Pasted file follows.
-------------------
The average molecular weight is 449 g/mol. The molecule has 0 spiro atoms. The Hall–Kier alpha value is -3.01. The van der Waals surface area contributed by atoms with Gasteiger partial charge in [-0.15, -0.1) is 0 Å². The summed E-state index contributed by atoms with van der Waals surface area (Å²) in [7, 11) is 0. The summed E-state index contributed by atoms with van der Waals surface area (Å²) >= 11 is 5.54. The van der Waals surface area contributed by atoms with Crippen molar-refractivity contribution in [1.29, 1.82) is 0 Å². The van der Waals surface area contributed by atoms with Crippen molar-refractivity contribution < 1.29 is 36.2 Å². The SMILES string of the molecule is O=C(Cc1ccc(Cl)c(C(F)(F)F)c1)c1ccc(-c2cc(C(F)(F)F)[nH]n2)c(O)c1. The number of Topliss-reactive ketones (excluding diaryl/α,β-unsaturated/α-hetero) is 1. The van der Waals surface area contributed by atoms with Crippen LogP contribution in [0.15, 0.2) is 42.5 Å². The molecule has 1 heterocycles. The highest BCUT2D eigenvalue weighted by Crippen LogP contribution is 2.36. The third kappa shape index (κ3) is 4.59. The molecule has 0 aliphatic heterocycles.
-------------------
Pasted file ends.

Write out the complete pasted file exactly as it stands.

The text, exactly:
The average molecular weight is 449 g/mol. The molecule has 0 spiro atoms. The Hall–Kier alpha value is -3.01. The van der Waals surface area contributed by atoms with Gasteiger partial charge in [-0.15, -0.1) is 0 Å². The summed E-state index contributed by atoms with van der Waals surface area (Å²) in [7, 11) is 0. The summed E-state index contributed by atoms with van der Waals surface area (Å²) >= 11 is 5.54. The van der Waals surface area contributed by atoms with Crippen molar-refractivity contribution in [1.29, 1.82) is 0 Å². The van der Waals surface area contributed by atoms with Crippen molar-refractivity contribution < 1.29 is 36.2 Å². The SMILES string of the molecule is O=C(Cc1ccc(Cl)c(C(F)(F)F)c1)c1ccc(-c2cc(C(F)(F)F)[nH]n2)c(O)c1. The number of Topliss-reactive ketones (excluding diaryl/α,β-unsaturated/α-hetero) is 1. The van der Waals surface area contributed by atoms with Crippen LogP contribution in [0.15, 0.2) is 42.5 Å². The molecule has 1 heterocycles. The highest BCUT2D eigenvalue weighted by Crippen LogP contribution is 2.36. The third kappa shape index (κ3) is 4.59. The molecule has 0 aliphatic heterocycles.